Projections of climate change impacts on crop yields are inherently uncertain. Uncertainty is often quantified when projecting future greenhouse gas emissions and their influence on climate. However, multi-model uncertainty analysis of crop responses to climate change is rare because systematic and objective comparisons among process-based crop simulation models are difficult. Here the authors present the largest standardized model intercomparison for climate change impacts so far. They found that individual crop models are able to simulate measured wheat grain yields accurately under a range of environments, particularly if the input information is sufficient. However, simulated climate change impacts vary across models owing to differences in model structures and parameter values. A greater proportion of the uncertainty in climate change impact projections was due to variations among crop models than to variations among downscaled general circulation models. Uncertainties in simulated impacts increased with CO<sub>2</sub> concentrations and associated warming. These impact uncertainties can be reduced by improving temperature and CO<sub>2</sub> relationships in models and better quantified through use of multi-model ensembles. Less uncertainty in describing how climate change may affect agricultural productivity will aid adaptation strategy development and policy making.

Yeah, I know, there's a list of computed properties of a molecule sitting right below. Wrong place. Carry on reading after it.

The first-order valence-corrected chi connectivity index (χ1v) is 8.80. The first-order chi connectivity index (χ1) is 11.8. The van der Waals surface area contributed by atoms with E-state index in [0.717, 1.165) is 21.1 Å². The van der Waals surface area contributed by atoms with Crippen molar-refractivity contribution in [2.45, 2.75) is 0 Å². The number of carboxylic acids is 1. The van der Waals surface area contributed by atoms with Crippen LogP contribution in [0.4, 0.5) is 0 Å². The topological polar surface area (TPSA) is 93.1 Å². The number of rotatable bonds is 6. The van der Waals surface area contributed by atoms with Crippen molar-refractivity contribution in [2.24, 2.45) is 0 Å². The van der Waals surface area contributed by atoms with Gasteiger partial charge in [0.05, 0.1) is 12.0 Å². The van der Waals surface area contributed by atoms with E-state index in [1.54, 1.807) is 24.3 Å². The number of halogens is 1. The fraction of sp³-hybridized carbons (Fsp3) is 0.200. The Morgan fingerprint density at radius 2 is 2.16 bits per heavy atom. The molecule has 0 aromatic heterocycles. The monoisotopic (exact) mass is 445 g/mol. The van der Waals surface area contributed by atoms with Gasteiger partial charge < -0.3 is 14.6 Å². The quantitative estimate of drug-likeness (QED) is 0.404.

Asseng, S.; Ewert, F.; Rosenzweig, C.; Jones, J. W.; Hatfield, J.L.; Ruane, A. C.: et al. Uncertainty in simulating wheat yields under climate change. Nature Climate Change (2013) 3 (9) 827-832. [DOI: 10.1038/nclimate1916]